AdministratorApril 10, 2022 at 4:45 pm
Jon, if the bylaws do not comply with the CPA&R, the provincial legislation overrides the bylaws (unless the CPA&R grant permission to vary the requirements of the legislation). Similarly, if the bylaws are silent about insurance, you are guided (or told what to do) by the CPA&R.
You asked (re Section 34.1(2)) about the one-year window to amend an out-of-date bylaw by ordinary resolution. I believe (I haven’t checked) there is a one-year window after the proclamation of the relevant part of the Act. I think the PC Government in 2014 considered the whole Act would be proclaimed in one Order in Council, not piece-meal as has now happened, so Service Alberta would have to answer that question.
I don’t know what an insurance company would say about the absence of bylaws; I believe they would rely on the requirements of the Act.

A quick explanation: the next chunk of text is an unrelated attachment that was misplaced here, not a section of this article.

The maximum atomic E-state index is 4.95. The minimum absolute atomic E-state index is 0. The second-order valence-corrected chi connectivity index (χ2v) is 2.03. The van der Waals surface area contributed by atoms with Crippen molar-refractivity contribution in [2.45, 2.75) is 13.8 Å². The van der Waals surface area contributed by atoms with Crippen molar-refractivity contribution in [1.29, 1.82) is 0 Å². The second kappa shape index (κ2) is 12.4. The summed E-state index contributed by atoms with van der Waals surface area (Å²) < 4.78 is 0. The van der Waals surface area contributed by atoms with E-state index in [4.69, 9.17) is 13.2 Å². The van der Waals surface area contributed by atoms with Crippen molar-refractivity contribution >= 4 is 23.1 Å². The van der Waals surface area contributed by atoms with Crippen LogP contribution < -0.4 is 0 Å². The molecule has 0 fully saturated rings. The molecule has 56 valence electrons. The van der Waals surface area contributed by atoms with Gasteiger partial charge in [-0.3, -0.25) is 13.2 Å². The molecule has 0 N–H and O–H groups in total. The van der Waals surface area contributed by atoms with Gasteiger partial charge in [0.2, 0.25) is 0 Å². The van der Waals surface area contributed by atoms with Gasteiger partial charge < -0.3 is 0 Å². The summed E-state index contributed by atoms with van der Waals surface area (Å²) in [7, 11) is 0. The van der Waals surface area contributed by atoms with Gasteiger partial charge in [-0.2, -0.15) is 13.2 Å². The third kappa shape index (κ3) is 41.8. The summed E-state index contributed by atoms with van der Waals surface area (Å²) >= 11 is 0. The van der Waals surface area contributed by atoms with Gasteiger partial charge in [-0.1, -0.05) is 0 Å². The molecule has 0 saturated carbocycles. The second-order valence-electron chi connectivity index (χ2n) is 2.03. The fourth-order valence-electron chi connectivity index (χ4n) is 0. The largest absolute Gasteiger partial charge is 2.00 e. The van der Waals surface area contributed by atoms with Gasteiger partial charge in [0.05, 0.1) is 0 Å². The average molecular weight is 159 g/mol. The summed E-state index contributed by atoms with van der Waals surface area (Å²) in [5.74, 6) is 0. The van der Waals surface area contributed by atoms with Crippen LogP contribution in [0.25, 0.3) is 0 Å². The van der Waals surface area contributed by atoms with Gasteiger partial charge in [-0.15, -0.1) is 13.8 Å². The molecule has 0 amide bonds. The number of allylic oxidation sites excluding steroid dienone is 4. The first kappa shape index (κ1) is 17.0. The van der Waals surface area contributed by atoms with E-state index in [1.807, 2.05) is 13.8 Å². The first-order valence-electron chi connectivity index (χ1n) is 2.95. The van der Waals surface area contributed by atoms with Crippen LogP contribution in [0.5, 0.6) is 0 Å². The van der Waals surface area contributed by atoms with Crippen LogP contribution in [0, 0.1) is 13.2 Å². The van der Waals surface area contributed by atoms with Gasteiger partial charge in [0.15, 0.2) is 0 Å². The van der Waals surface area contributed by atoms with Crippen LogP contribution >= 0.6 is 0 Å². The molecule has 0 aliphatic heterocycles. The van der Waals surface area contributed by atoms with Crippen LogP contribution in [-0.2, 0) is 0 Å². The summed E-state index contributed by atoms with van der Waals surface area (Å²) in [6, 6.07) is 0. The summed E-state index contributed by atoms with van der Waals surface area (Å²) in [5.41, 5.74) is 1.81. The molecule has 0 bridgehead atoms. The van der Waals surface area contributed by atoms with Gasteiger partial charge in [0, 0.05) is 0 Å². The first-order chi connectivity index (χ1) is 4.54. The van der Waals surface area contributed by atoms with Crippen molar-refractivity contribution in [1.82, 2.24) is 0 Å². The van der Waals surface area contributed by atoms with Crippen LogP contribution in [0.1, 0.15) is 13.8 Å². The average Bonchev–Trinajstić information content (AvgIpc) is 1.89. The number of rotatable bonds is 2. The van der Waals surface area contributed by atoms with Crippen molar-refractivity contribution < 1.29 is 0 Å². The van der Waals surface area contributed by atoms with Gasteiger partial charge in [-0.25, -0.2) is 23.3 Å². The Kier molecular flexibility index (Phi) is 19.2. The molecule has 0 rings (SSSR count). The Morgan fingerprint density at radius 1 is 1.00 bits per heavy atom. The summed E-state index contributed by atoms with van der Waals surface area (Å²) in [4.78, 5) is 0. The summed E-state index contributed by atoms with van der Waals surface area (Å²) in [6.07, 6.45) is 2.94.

You asked “Would they simply contact an insurance broker and ask for an insurance package meeting the requirements of the CPA&R?” I recently received a notice from my insurance company telling me what the changes in the Act required and noted that some risks are not covered. I had already covered most of those issues (such as damage caused by sewage flooding the basement of my apartment building) in MY policy (not a standard package). You should consider the needs of your project, not the convenience of a one-size-fits-some package.
It isn’t in your query, but if I were a potential purchaser of a unit in your project, and I found you had no, or very old, bylaws, I would walk away from the purchase. If the bylaws and possibly other documents are not up-to-date, what else about the project has been neglected? (Rhetorical Q for your consideration, please don’t answer!) Up-to-date documents would/should be a good selling point and enhance the value of your project.